LifeFlight Communications

Emergency Contact Phone Numbers

All Flight Requests: 1-800-288-8111 (AirCom)
All Critical Care Ground Transport Requests:
1-866-803-4307
Other Business: (615) 322-3211

Or call direct on a Vanderbilt LifeFlight Direct Access Telephone (Gold Direct Dial Phone)
Or make a flight request via the LifeFlight App


LifeFlight's Communications Center is made up of a team of licensed EMTs and Paramedics that serve as a Regional Medical Communications Center (RMCC) for Middle Tennessee, as well as communications for the Monroe Carrell Jr. Children's Hospital at Vanderbilt Neonatal and Pediatric ground ambulances, Vanderbilt LifeFlight's ground EMS and Event Medicine ambulances.

This team dispatches any stat emergency calls throughout the medical center campus, monitor weather conditions, and track more than 10,000 take off and landings at the Vanderbilt helipads.

All aircraft dispatching is done by Air Methods AirCom.

AirCom

All aircraft dispatching for Vanderbilt LifeFlight is done by Air Methods Communications (AirCom), the only center of its size and scope in the nation.

AirCom provides seamless communications between air medical crews, hospitals and emergency personnel. Established in 1996 and based in Omaha, NE., AirCom specialists field calls, provide flight coordination, flight following, and logistical support for more air medical aircraft across the nation. All Communication Specialist receive additional training for all programs within their assigned region so they can provide additional support to the region when necessary.
 

Watch This Video Overview of our Emergency Communications Center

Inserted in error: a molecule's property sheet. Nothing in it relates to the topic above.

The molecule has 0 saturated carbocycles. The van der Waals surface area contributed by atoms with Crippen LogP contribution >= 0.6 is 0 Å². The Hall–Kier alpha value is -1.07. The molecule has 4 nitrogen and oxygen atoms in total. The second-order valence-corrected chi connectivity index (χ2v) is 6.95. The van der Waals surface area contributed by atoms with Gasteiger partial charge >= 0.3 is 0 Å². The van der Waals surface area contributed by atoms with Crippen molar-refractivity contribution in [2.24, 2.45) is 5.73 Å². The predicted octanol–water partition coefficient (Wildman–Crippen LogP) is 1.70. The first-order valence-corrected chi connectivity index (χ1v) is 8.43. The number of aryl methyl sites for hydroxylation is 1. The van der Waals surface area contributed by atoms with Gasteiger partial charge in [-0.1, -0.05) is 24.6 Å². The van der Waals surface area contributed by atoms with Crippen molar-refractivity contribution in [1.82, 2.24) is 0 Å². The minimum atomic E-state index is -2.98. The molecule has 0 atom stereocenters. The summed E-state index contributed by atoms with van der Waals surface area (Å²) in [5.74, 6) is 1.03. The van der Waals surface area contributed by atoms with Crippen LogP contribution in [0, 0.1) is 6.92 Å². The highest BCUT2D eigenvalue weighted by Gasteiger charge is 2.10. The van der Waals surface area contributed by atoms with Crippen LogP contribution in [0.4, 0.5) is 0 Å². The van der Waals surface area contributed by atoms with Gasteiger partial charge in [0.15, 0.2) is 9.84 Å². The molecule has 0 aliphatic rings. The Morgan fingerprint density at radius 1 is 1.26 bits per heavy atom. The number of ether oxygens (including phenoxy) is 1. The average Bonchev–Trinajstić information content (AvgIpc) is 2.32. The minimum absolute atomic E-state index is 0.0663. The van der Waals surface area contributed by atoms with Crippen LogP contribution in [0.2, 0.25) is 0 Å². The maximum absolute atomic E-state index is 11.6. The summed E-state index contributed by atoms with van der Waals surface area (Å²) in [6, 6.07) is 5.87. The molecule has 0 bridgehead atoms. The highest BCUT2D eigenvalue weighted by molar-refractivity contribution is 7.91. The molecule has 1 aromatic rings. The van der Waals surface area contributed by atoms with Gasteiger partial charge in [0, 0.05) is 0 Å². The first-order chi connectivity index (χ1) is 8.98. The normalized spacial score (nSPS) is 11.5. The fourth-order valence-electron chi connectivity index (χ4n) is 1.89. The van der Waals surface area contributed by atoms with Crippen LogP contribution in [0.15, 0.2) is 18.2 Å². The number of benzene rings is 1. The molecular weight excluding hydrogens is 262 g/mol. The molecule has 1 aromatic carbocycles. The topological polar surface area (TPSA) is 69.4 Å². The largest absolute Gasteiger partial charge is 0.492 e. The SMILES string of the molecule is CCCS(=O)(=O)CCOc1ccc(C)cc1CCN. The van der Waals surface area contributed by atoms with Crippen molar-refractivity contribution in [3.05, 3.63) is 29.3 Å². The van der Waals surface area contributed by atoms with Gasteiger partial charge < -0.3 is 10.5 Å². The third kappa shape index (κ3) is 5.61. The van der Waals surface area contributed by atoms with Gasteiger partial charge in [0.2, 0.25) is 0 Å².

Watch This Video Overview of Air Methods Communications Center (Air Com)
 

 

Diversions

If you are making a radio report into any Nashville area hospital and that hospital advises you they are on _______ Diversion, this simply means that, for any one of a number of reasons, your patient may be better served at another Nashville area hospital.

A hospital may go on diversion due to overcrowding, under staffing, equipment failure, etc.

At these times, the patient must be informed of the diversion for the hospital to which you are communicating. Then, it becomes the patients chose whether to continue to that hospital, given the current diversion.

Finally, it is very helpful to know that the patient has a PCP (and the name of that PCP) at the hospital to which they have requested.

Please be patient with the area hospitals as they are only advising you of this in order to help the entire process, but ultimately for the benefit of the patient.


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